A Joe job is the use of a fake return address in a spam message to make the message look like it’s coming from a domain or sender other than the spammer. A Joe job can be an intentional thing where the actual sender is attempting to make the owner of the falsely-used domain name look bad or it can be an unintentional thing where the faked return address has been randomly selected. Most Joe jobs are the latter as the associated spam messages typically link to some temporary Internet address not under the control of the Joe-jobbed domain. Intentional Joe jobs will typically contain links back to the Joe-jobbed domain and contain material that’s designed to elicit the largest indignant response (e.g., porn, a Nigerian scam message, or some phishing scheme like an order confirmation that asks you to confirm a credit card number).
The term Joe job comes about as a result of the first general attack of this nature. Joe Doll, Webmaster of Joe’s Cyberpost removed a user’s account due to that user spamming others. The user, in retaliation, forged the “reply-to” headers in the next spam so that the message appeared to come from joes.com. The response from users was angry and joes.com was the target of denial-of-service attacks; even though Joe Doll had not sent the message.
If you receive a message of the type described above just delete it. Don’t bother complaining to the site in the headers as those are forged. Don’t bother complaining to the provider where the Joe-jobbed domain is hosted; since the headers are forged this site is not to blame for the spam. Don’t bother to respond to the message as that just further clogs up the Internet with more junk mail; the person you are responding to is innocent. Just delete the message and move on to the next one.
Because the Internet was not designed with secure and verifiable communication in mind (e.g., the protocols used were designed largely for scientists to exchange research data and notes) there is little one can do about a Joe job. Headers are too easily forged to guarantee their accuracy at the receiver’s end of the pipe. Sender Policy Framework (SPF) was developed as one possible curb to Joe jobs. Using SPF the receiving mail server is supposed to consult the SPF record associated with the domain name in the header to see if the message came from a legally-defined sender for that domain name. But, SPF is not universally used, is not available to all domain names, and has holes of its own.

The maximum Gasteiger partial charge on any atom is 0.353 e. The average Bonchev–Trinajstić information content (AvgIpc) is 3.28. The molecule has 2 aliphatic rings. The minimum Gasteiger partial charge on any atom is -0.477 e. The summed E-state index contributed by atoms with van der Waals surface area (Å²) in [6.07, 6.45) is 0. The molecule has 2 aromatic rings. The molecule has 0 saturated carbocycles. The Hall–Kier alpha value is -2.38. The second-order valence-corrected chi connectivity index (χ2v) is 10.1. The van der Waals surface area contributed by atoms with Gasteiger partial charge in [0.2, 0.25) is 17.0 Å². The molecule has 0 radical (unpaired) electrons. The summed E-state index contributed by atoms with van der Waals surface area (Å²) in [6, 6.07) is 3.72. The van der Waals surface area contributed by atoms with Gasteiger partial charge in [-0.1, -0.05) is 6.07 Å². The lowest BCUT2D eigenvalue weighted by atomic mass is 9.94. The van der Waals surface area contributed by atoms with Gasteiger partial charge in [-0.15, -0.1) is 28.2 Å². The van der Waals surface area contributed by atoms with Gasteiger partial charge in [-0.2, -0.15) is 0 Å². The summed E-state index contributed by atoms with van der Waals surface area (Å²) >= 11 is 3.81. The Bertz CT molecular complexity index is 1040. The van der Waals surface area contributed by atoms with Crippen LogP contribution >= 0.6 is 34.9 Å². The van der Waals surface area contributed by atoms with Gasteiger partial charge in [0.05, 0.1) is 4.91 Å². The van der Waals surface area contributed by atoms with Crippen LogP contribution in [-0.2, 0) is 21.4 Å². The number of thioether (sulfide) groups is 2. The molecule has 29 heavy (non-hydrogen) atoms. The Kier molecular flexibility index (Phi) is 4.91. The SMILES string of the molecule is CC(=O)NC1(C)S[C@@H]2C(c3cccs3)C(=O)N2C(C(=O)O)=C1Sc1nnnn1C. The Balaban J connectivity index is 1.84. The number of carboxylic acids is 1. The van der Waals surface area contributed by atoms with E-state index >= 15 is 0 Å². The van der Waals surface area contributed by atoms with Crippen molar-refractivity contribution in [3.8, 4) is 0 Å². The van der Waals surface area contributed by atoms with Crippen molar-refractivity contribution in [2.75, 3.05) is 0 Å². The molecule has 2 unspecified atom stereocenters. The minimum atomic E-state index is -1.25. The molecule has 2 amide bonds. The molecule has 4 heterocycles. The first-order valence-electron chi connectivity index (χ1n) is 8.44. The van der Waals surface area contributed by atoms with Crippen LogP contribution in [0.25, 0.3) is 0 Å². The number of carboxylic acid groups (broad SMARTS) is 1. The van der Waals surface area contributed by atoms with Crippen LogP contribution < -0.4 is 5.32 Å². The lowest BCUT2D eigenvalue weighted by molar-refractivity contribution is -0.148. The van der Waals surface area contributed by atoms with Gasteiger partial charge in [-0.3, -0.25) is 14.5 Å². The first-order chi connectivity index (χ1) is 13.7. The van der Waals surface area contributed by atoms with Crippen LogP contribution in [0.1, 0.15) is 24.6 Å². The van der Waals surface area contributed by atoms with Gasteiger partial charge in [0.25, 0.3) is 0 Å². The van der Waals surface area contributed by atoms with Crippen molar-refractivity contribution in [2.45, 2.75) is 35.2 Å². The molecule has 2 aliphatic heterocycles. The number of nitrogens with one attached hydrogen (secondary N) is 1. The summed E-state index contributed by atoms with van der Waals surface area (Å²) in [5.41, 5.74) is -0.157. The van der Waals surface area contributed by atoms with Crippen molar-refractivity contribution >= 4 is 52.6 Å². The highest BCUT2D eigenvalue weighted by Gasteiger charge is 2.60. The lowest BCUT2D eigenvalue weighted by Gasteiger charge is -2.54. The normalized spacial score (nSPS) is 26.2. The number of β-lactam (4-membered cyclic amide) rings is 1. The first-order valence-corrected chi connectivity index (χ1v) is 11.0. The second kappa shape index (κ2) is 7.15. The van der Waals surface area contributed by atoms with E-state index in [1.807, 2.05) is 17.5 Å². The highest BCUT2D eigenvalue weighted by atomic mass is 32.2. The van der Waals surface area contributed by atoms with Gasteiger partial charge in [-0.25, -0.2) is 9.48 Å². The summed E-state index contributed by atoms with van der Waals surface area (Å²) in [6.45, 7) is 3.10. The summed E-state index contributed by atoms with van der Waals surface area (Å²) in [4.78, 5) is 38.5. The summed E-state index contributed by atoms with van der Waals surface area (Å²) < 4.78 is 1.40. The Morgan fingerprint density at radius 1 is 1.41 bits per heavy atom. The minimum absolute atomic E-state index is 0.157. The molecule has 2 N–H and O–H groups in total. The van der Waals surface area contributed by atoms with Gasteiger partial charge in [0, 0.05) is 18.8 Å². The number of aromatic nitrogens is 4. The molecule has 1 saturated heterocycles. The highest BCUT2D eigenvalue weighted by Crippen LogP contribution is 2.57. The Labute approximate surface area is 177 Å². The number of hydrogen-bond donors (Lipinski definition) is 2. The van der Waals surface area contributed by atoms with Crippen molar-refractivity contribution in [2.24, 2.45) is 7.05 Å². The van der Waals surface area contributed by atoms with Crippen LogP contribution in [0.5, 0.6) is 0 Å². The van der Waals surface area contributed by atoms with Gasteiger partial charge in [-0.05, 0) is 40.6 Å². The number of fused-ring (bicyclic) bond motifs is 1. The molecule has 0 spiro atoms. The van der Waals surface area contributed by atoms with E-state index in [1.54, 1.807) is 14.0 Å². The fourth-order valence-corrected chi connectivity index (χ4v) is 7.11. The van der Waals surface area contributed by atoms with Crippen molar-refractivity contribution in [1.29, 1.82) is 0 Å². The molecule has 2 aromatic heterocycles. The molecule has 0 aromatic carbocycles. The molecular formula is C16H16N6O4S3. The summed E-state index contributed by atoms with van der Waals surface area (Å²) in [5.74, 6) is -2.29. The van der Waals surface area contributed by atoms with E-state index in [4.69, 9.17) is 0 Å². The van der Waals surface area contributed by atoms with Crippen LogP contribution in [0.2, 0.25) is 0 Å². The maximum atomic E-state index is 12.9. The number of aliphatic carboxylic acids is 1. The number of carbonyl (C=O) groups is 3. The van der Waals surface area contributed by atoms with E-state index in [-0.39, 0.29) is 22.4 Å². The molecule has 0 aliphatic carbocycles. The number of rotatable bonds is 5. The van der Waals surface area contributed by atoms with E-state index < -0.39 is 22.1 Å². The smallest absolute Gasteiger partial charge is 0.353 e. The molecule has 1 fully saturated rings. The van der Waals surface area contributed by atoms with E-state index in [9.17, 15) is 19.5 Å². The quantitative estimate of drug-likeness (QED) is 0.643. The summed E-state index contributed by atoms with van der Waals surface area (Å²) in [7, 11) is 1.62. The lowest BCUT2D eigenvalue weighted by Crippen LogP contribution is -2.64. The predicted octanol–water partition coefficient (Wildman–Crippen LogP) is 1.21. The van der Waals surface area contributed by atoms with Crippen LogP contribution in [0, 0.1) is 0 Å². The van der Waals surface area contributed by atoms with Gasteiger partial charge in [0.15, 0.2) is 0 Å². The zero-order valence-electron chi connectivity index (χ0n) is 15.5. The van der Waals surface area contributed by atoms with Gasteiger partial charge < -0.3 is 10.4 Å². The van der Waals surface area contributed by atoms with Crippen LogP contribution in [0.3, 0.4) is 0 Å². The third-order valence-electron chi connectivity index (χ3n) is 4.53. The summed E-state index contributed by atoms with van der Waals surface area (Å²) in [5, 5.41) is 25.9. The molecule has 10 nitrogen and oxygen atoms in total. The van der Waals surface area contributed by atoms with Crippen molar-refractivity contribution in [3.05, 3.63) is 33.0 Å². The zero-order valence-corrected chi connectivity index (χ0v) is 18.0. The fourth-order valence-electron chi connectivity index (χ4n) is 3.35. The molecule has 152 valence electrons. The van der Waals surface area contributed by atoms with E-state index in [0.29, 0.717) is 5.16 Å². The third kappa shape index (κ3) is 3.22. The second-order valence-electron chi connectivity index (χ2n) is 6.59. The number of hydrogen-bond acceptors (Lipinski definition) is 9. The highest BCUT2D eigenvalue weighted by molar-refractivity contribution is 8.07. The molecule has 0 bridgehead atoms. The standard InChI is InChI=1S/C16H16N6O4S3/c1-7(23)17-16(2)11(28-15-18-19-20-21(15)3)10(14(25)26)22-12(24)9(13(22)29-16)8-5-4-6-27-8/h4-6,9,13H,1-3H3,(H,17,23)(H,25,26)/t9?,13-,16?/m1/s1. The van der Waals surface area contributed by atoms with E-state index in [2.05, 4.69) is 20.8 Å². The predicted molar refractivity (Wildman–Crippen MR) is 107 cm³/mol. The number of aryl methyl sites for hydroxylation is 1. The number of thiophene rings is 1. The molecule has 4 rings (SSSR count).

So, the answer still rests with users simply ignoring spam and deleting it when it gets through whatever filters are in place.
Note: Computer Knowledge (cknow.com) gets hit with a Joe job attack several times a year; probably because I write about such things. Be advised that Computer Knowledge does not spam and does not send out any unsolicited mail. We no longer have a newsletter and maintain no database of E-mail addresses. In short, if you got any unsolicited mail with a cknow.com return address then it didn’t come from here; it’s a Joe job and you should ignore and delete it.